All of this presents the same way that the other mazes have worked for David. He goes into a person's mind and has to solve the puzzle. As soon as he does that, they will be free and return to the lives they are so completely terrified of. Syd's is different because it's actually a story being told out of time. It all starts with an adult Syd in an igloo trying to keep warm with a fire. It then fades into the day of her birth and the relationship she developed over the years with her mother. It's clear even from her first days alive that she doesn't like to be touched. She wanted to be isolated and apart from the rest of the world long before her mutant powers developed. It's a story of yearning. Syd's mother was desperate to feel connected with her daughter. Over time though, the only way she could show that love was by offering nothing more than a glance and a smile. She was able to come alive during her parties where she could speak passionately about her work. With Syd, it was just much easier for her to fade into the background. The love is still present. The need to protect one's child is still strong within her. This is simply how she relates to the world. She has to comfort Syd in her own unique way. But Syd has lived a very atypical life. She has always been distant from the rest of the world while also desperate to experience the same things everyone else does. She is bullied and misunderstood. She hurts herself in order to feel alive. She connects with other people by wearing their clothes. But these are all just surface level observations about the life that she has lived. They aren't truly digging deep into who she actually is as a person and why she has created this maze.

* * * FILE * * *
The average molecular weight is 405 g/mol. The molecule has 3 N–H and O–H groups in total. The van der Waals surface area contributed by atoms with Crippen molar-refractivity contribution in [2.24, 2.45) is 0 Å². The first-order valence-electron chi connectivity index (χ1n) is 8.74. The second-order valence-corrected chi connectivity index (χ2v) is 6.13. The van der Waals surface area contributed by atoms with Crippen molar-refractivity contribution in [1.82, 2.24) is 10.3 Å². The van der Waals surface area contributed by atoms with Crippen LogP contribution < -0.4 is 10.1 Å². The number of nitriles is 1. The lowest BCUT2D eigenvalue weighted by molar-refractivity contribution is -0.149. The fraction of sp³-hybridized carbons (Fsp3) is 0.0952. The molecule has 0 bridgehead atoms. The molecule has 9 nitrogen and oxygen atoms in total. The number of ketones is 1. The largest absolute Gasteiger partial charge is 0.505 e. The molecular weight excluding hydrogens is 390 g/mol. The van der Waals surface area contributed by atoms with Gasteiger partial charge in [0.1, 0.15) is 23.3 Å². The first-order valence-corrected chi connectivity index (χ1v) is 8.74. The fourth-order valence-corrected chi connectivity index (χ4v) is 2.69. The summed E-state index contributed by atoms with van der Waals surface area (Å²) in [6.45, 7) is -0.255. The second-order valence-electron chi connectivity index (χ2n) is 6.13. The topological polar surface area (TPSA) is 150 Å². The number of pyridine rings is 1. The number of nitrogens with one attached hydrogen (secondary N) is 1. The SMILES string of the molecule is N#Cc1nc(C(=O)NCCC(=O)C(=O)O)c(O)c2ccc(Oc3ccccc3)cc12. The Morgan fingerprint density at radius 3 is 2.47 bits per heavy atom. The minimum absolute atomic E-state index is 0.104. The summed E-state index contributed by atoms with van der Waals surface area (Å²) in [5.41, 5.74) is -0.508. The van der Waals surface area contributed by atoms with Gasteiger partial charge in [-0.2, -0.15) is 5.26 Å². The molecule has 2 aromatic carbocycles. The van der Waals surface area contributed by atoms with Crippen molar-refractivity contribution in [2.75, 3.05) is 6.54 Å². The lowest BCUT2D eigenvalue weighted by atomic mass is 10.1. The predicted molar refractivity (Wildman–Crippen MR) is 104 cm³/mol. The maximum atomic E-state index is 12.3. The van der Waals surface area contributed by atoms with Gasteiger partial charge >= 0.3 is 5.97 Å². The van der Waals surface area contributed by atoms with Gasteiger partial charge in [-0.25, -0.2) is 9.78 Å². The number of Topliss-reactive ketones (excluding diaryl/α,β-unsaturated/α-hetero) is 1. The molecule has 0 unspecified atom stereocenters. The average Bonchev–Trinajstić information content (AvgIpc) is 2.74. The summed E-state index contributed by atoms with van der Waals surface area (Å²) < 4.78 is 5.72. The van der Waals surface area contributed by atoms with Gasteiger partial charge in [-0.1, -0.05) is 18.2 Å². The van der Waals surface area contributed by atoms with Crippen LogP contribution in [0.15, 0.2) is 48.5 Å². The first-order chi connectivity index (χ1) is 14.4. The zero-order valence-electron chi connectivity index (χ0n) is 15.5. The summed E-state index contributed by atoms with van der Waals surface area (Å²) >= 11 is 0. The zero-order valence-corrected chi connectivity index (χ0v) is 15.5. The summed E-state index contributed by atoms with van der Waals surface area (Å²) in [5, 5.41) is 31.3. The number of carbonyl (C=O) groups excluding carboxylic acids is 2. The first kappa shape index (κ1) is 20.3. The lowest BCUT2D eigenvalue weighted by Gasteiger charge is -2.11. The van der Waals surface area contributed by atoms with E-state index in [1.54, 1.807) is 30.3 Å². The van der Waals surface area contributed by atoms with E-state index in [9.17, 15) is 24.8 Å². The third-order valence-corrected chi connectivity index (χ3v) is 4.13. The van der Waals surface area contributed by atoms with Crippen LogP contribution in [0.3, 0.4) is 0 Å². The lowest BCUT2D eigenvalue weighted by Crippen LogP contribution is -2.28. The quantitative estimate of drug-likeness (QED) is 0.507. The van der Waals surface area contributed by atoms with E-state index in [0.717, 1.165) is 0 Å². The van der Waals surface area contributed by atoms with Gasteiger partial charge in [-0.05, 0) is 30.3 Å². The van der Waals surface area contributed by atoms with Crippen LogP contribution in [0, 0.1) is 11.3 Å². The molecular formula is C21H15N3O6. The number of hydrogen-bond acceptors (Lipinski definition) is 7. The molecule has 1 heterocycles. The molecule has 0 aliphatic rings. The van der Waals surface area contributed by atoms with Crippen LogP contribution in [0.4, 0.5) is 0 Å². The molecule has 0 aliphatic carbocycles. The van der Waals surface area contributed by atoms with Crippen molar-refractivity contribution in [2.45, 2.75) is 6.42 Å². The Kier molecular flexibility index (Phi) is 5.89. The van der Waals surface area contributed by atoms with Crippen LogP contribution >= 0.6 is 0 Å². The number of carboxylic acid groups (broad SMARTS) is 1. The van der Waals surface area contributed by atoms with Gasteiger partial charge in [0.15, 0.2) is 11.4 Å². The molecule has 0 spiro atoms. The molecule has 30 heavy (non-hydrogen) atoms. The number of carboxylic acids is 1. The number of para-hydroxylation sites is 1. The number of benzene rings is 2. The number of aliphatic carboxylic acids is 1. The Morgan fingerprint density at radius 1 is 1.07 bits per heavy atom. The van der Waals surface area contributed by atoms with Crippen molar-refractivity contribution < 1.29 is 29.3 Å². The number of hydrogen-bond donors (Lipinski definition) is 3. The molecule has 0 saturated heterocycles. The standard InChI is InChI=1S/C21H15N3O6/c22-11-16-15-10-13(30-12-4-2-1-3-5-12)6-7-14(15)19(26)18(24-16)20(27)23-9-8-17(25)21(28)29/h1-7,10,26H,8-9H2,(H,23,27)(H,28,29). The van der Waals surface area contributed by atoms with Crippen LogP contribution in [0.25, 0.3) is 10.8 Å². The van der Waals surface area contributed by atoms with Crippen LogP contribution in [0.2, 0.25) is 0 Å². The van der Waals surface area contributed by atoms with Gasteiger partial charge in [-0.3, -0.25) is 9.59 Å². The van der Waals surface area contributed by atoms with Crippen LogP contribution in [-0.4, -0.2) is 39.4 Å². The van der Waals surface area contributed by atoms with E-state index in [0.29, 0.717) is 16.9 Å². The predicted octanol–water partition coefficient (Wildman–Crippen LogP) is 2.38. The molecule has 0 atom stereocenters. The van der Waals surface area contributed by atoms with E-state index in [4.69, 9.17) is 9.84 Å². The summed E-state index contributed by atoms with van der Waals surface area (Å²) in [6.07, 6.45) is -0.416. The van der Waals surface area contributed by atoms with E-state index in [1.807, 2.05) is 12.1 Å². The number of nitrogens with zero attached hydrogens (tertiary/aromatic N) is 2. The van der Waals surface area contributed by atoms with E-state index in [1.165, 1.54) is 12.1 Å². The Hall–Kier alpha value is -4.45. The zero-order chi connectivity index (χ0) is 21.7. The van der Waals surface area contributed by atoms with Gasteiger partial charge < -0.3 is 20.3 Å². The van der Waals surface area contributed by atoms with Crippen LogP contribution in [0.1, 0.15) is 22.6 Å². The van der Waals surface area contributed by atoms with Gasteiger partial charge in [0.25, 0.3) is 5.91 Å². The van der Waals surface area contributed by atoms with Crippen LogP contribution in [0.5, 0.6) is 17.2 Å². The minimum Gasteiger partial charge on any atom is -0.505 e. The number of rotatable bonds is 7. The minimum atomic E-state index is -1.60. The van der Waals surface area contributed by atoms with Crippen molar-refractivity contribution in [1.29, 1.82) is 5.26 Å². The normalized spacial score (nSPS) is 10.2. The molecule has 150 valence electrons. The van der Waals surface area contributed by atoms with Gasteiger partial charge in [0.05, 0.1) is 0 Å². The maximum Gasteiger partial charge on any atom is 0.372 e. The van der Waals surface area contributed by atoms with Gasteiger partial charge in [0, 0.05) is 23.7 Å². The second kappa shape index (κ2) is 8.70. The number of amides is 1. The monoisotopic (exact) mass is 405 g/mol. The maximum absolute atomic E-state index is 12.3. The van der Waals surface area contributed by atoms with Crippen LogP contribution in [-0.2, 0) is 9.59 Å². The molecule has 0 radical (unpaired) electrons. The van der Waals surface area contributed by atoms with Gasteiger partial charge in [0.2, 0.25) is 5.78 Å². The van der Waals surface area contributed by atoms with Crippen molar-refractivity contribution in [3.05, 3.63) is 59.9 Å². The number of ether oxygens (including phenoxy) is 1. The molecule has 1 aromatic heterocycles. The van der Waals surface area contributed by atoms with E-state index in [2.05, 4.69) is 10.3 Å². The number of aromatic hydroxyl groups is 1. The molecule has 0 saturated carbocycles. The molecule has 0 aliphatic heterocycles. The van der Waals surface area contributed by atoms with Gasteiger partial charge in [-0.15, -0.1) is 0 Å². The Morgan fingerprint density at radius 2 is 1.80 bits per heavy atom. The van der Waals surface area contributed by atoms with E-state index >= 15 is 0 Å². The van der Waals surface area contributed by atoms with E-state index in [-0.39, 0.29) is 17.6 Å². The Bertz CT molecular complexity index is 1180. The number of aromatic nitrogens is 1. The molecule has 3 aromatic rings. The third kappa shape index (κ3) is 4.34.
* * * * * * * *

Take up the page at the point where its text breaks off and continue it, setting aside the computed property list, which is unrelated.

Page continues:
That's the struggle David runs into with this story. He wants there to be a simple solution to cracking Syd's mind just like there was for Ptonomy and Melanie. And yet, this isn't a maze that was created because of the Monk. All of those imprisonments have now been broken because the Monk jumped off the roof of Division 3. Everyone who was chattering their teeth is now free from that torment. That freedom may be fleeting because they were each just living in their own personal paradises. They have no awareness of the physical ailments they were just suffering from. But they do have the freedom to live their lives in this reality once more. David and Syd are the only ones still apparently trapped in this disease. Cary can note that both of them are still awake and experiencing brain activity that is not inherently connected to the disease that affected everyone else. It's something entirely new. It's Syd's mind and she's controlling the narrative that is being fed to David. She is keeping him in this place because she really has a perspective that he needs to hear. He has always romanticized this relationship because she was the woman who first told him he wasn't crazy. He sees her as his savior. He loves her completely. And now, she is tormenting him just to deliver a point. That could be seen as so cruel and potentially destructive. However, David has done many terrible things to her and expected love and trust in return. So, this is just the tables being turned. The two of them have always valued their relationship above all else. At times, they've even jeopardized the missions in order to save one another. The connection is real and special to both of them. And that's why Syd needs to articulate this point to David.